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# ask-community
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Jakub Hettler

02/23/2023, 11:03 AM
Hi everyone, I am curious how it is with logs in dagster. As far as I understand - by default
dagster dev
logs are stored in sqlitedb - every dagster run means one new sqlite database. If I change the dagster.yaml file as below I can forward logs into Postgres (I skipped run_storage and schedule_storage)
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event_log_storage:
  module: dagster_postgres.event_log
  class: PostgresEventLogStorage
  config:
    postgres_db:
      hostname:
        env: DAGSTER_POSTGRES_HOSTNAME
      username:
        env: DAGSTER_POSTGRES_USER
      password:
        env: DAGSTER_POSTGRES_PASSWORD
      db_name:
        env: DAGSTER_POSTGRES_DB
      port: 5432

compute_logs:
  module: dagster_aws.s3.compute_log_manager
  class: S3ComputeLogManager
  config:
    bucket: "***1234"
    skip_empty_files: true
Is there a way how to store event_logs into Cloudwatch or S3? I can store compute_logs to S3 via dagster-aws show above), but still event_logs are saved in Postgres. If I count number of running assests/ops per day this table will have billions of rows in a few days. What to do with old logs? I tried to just delete them from Postgres and everything works fine, unless you can’t see logs of course 🙂 Any best practice hints for the case like this? Thanks!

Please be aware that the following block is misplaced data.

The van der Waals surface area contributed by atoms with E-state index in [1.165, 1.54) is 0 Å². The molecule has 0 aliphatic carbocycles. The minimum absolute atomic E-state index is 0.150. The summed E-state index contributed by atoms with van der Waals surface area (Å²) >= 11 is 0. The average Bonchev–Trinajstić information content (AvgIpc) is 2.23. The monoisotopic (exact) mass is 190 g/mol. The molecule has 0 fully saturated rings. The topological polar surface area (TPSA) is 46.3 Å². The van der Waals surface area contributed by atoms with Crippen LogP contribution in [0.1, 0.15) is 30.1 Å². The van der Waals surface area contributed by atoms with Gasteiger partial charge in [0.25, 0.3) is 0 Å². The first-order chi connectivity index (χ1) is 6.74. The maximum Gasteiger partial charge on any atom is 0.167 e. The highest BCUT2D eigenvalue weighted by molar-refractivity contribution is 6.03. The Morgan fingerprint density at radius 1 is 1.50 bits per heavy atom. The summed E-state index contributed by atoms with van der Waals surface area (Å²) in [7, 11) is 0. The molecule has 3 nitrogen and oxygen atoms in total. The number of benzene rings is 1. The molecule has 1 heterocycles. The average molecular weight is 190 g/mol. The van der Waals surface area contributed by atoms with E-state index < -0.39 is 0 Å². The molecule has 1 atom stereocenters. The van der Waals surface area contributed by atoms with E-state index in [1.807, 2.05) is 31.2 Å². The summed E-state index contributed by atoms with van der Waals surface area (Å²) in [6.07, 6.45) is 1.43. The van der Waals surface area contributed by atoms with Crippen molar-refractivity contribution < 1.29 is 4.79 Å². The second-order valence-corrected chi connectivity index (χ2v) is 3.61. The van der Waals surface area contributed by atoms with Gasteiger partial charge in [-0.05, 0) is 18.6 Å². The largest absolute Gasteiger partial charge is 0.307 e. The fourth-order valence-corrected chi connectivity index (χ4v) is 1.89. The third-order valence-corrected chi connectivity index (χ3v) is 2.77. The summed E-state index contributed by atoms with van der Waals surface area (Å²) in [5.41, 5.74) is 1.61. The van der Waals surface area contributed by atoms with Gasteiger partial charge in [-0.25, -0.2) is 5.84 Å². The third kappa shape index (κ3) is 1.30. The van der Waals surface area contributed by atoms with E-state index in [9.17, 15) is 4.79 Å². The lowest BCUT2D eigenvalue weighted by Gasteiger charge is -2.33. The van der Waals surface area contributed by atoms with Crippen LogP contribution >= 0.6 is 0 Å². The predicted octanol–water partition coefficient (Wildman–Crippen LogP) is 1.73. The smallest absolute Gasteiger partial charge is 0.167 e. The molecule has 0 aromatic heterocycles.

c

claire

02/23/2023, 7:06 PM
Hi Jakub. Here's a response from a similar question: https://discuss.dagster.io/t/8549360/Hi-please-can-someone-explain-what-the-event-logs-table-is-i
We support three types of logs in Dagster:
1. Default structured logs. These are things emitted by the Dagster framework like “run started”, “run failed”. We use these events to keep track of run status, track asset materializations over time, power retry events, etc.
2. Custom structured logs. These are logs that are used if, in your code, you do things like
<<http://context.log.info>|<http://context.log.info|context.log.info>>("stuff")
.
3. Compute logs. These are the stdout / stderr that the code emits, including from libraries like pyspark that might be not be captured in the python layer. This often includes the text output from 1 and 2.
We read from the event log to present certain views in Dagit, historically:
A. The run view, where all the events for a particular run is shown
B. Asset materialization views, where the materialization events for a particular asset is shown.
C. Retries of runs, reads from the event log to see if particular steps have succeeded/failed, in order to determine which steps should be executed in the retry.
D. Step duration stats, to determine the history of step durations for a particular run.
Azure blob storage would keep the history of log type 3. From the event log table, it should be safe to delete log. type 2 (would have
dagster_event_type
value of null), but it would affect the appearance of those events in scenario A. Deleting log type 1 would affect scenarios A/B/C/D, and so is much more complicated to do.
As the response above mentions, deleting structured logs would result in losing run history / asset history. If you have logs generated from
<http://context.log.info|context.log.info>(...)
, you can delete these logs without consequence (as they don't have dagster events).
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